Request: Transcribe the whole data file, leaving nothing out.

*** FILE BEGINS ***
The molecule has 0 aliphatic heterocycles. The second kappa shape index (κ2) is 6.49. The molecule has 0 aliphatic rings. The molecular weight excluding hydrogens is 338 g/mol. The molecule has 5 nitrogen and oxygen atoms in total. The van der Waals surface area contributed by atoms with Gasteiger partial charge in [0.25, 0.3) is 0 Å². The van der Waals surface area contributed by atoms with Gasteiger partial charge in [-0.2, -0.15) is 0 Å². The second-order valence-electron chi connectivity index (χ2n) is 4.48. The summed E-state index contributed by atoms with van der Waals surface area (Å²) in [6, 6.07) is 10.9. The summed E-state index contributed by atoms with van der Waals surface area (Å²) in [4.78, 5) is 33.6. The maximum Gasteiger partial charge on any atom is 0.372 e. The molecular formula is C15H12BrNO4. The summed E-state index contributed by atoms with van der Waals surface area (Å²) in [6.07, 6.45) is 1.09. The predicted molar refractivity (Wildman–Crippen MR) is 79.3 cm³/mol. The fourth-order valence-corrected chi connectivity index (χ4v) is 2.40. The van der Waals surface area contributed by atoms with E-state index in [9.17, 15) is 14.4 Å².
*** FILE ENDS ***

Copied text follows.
The molecule has 0 aliphatic heterocycles. The second kappa shape index (κ2) is 6.49. The molecule has 0 aliphatic rings. The molecular weight excluding hydrogens is 338 g/mol. The molecule has 5 nitrogen and oxygen atoms in total. The van der Waals surface area contributed by atoms with Gasteiger partial charge in [0.25, 0.3) is 0 Å². The van der Waals surface area contributed by atoms with Gasteiger partial charge in [-0.2, -0.15) is 0 Å². The second-order valence-electron chi connectivity index (χ2n) is 4.48. The summed E-state index contributed by atoms with van der Waals surface area (Å²) in [6, 6.07) is 10.9. The summed E-state index contributed by atoms with van der Waals surface area (Å²) in [4.78, 5) is 33.6. The maximum Gasteiger partial charge on any atom is 0.372 e. The molecular formula is C15H12BrNO4. The summed E-state index contributed by atoms with van der Waals surface area (Å²) in [6.07, 6.45) is 1.09. The predicted molar refractivity (Wildman–Crippen MR) is 79.3 cm³/mol. The fourth-order valence-corrected chi connectivity index (χ4v) is 2.40. The van der Waals surface area contributed by atoms with E-state index in [9.17, 15) is 14.4 Å².